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When it comes to burning candles, buyer beware: many paraffin candles are filled with synthetic fragrances, chemicals, and pesticides. Due to this, those who suffer from asthma or allergies may become extremely irritated. Plus, the chemical residue from paraffin candles can also stick to walls, curtains, and the area surrounding the burning zone. Beeswax candles, however, are clean burning. While paraffin emits soot as it burns, beeswax does not. It has anti-bacterial properties that make beeswax perfect for individuals with asthma or allergies. When you burn a beeswax candle, the air fills with the aroma of natural honey rather than synthetic smells. Plus, beeswax can purify your air as they give off negative ions. This means the negative ions will partner with pollutants in the air, thus removing things like dust, dirt, etc floating in our air. (source, source)

To learn more about Wedderspoon’s range of beexwax candles, click here.

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The cosmetic and spa industry uses both paraffin and beeswax, not only in skin treatments but in products, too. Paraffin is commonly used in facials, manicures, and pedicures as a moisturising application. However, some side effects of paraffin include vomiting, headaches, and in extreme cases may lead to benzene pollution. For individuals with sensitive skin, heat rash may develop if paraffin is applied topically, as well as break outs and swelling in those with sensitivities to chemicals. As if that’s not enough, paraffin may encourage numbness and hinder circulation in those who are diabetic. On the other hand, honey is a luxury treatmeant at the spa with the ability to soften and protect the skin due to it’s gentle moisturising properties. This friendly alternative is anti-inflammatory, anti-allergenic, germicidal, and anti-bacterial. The beeswax acts as a natural thickening agent to skin creams and butters, and is rich in Vitamin A (which aids in cell reconstruction). (source, source, source)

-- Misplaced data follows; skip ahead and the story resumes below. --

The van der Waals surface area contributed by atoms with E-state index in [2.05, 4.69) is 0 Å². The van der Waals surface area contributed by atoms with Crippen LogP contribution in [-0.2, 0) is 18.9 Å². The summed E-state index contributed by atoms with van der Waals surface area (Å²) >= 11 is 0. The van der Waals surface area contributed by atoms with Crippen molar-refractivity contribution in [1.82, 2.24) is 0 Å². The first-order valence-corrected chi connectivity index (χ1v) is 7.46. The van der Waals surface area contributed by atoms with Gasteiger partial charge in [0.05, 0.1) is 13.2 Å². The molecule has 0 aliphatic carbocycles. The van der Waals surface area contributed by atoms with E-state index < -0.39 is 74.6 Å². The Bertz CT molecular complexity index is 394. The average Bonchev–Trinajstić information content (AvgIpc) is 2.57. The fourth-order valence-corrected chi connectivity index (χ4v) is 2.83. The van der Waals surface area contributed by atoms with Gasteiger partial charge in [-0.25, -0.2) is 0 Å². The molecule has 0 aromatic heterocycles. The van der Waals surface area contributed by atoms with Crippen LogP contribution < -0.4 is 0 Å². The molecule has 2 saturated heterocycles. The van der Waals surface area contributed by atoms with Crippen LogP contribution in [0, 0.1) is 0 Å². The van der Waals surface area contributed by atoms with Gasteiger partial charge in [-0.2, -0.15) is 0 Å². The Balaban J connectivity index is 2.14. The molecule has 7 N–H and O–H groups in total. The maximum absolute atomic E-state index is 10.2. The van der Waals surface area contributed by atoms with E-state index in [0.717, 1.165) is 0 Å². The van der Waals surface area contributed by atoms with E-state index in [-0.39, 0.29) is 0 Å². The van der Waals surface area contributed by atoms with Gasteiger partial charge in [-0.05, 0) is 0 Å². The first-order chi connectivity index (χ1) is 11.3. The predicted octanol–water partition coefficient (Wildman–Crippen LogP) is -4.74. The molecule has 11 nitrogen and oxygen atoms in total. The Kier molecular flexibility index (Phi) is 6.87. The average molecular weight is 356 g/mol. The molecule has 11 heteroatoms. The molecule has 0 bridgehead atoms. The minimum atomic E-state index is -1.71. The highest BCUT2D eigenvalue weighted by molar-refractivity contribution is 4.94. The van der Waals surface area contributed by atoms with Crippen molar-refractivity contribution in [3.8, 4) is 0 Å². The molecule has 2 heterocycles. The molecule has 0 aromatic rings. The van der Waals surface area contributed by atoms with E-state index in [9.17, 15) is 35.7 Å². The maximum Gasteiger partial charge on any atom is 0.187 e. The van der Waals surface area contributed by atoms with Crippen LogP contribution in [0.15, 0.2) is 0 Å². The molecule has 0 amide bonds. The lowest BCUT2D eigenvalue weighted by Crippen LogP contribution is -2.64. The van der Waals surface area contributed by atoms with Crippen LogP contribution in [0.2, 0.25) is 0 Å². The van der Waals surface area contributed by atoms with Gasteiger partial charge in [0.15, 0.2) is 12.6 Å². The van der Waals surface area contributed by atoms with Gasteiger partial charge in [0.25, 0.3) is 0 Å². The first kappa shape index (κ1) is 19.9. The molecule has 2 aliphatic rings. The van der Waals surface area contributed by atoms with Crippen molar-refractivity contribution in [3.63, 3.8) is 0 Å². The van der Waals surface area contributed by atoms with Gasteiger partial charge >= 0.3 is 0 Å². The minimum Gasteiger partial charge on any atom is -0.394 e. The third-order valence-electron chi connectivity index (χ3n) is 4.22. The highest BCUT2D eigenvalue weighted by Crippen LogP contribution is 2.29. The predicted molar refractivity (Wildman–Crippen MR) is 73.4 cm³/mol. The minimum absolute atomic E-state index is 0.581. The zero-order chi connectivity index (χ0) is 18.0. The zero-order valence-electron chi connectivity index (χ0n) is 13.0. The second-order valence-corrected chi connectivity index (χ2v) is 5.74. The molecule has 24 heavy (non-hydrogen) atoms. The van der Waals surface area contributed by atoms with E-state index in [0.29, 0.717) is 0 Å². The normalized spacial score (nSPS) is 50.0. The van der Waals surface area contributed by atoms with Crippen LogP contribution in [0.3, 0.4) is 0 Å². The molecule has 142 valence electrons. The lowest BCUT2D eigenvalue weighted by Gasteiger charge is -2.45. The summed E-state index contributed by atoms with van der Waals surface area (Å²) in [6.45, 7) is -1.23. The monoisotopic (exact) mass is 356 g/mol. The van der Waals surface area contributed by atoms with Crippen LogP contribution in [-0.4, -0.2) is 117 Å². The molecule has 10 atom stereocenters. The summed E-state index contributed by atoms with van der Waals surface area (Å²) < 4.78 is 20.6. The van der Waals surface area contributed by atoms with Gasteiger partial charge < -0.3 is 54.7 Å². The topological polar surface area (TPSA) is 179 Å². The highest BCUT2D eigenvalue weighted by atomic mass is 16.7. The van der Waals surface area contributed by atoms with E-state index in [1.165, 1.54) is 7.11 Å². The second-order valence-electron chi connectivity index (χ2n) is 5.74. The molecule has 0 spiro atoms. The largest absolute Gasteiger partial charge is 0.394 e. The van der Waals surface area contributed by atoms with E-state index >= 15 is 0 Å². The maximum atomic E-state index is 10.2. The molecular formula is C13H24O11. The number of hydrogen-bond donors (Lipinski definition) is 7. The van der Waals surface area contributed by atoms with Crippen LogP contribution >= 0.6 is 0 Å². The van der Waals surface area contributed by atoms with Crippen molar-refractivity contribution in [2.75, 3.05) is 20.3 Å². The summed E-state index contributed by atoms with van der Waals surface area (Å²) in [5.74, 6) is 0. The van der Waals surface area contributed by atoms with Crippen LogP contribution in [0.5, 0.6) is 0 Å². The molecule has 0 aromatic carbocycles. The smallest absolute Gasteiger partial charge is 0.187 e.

honeycomb

Finally, when it comes down to choosing between paraffin and beeswax, it’s all about making proper choices to benefit your health. Self-education and awareness is the first step to forming the best decision. Fortunately there are plenty of products on the market that use safe ingredients and no harmful chemicals or pesticides. Nurturing your body with beneficial products that are organically sourced and free of dangerous chemicals is paramount. Wedderspoon offers a line of body care products that incoporate beeswax, which we know is a more healthy alternative when paired against paraffin. Now, start digging through your bathroom cabinet and make some room for beeswax!

We are offering 10% off our Organic Manuka Beeswax Tealight Candles! They are the perfect way to light up the Holidays and make wonderful gifts to friends and family.

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Other Sources:

Worker Bees
Bee Colony Life
Paraffin Wax
What is Paraffin Wax?
Healing Benefits of Beeswax